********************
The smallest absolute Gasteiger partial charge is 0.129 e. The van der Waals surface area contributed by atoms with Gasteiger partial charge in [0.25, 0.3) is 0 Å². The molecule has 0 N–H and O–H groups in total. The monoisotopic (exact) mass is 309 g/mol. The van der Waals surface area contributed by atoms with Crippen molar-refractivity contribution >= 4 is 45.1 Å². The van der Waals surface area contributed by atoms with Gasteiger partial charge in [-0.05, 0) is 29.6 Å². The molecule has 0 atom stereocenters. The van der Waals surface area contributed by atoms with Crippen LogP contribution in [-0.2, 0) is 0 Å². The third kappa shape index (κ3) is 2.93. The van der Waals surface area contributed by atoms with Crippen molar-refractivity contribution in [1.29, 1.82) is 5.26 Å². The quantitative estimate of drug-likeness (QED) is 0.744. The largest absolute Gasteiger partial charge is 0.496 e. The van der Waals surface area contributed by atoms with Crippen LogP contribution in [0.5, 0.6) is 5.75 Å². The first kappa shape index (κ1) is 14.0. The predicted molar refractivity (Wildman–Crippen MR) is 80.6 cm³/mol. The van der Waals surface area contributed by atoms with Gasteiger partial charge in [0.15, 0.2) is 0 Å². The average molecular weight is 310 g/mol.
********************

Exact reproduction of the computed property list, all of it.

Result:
The smallest absolute Gasteiger partial charge is 0.129 e. The van der Waals surface area contributed by atoms with Gasteiger partial charge in [0.25, 0.3) is 0 Å². The molecule has 0 N–H and O–H groups in total. The monoisotopic (exact) mass is 309 g/mol. The van der Waals surface area contributed by atoms with Crippen molar-refractivity contribution >= 4 is 45.1 Å². The van der Waals surface area contributed by atoms with Gasteiger partial charge in [-0.05, 0) is 29.6 Å². The molecule has 0 atom stereocenters. The van der Waals surface area contributed by atoms with Crippen LogP contribution in [-0.2, 0) is 0 Å². The third kappa shape index (κ3) is 2.93. The van der Waals surface area contributed by atoms with Crippen molar-refractivity contribution in [1.29, 1.82) is 5.26 Å². The quantitative estimate of drug-likeness (QED) is 0.744. The largest absolute Gasteiger partial charge is 0.496 e. The van der Waals surface area contributed by atoms with Crippen LogP contribution in [0.5, 0.6) is 5.75 Å². The first kappa shape index (κ1) is 14.0. The predicted molar refractivity (Wildman–Crippen MR) is 80.6 cm³/mol. The van der Waals surface area contributed by atoms with Gasteiger partial charge in [0.15, 0.2) is 0 Å². The average molecular weight is 310 g/mol.